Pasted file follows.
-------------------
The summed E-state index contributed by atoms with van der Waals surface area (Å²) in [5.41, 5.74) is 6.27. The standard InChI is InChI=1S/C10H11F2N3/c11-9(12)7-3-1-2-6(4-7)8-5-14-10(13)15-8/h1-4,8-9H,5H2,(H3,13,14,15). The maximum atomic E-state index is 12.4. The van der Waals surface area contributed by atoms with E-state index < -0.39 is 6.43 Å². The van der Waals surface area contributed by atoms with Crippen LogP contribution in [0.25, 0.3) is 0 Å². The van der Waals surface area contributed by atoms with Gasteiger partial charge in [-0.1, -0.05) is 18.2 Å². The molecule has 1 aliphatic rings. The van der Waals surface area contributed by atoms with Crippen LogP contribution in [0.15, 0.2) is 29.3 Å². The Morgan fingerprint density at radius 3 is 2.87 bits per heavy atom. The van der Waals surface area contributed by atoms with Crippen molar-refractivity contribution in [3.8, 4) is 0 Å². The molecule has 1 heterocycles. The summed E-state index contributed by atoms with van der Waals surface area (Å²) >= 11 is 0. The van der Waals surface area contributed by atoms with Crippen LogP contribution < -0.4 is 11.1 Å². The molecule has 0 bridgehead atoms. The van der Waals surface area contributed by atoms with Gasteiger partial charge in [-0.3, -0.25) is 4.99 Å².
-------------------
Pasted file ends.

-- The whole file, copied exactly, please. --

The summed E-state index contributed by atoms with van der Waals surface area (Å²) in [5.41, 5.74) is 6.27. The standard InChI is InChI=1S/C10H11F2N3/c11-9(12)7-3-1-2-6(4-7)8-5-14-10(13)15-8/h1-4,8-9H,5H2,(H3,13,14,15). The maximum atomic E-state index is 12.4. The van der Waals surface area contributed by atoms with E-state index < -0.39 is 6.43 Å². The van der Waals surface area contributed by atoms with Crippen LogP contribution in [0.25, 0.3) is 0 Å². The van der Waals surface area contributed by atoms with Gasteiger partial charge in [-0.1, -0.05) is 18.2 Å². The molecule has 1 aliphatic rings. The van der Waals surface area contributed by atoms with Crippen LogP contribution in [0.15, 0.2) is 29.3 Å². The Morgan fingerprint density at radius 3 is 2.87 bits per heavy atom. The van der Waals surface area contributed by atoms with Crippen molar-refractivity contribution in [3.8, 4) is 0 Å². The molecule has 1 heterocycles. The summed E-state index contributed by atoms with van der Waals surface area (Å²) >= 11 is 0. The van der Waals surface area contributed by atoms with Crippen LogP contribution < -0.4 is 11.1 Å². The molecule has 0 bridgehead atoms. The van der Waals surface area contributed by atoms with Gasteiger partial charge in [-0.3, -0.25) is 4.99 Å².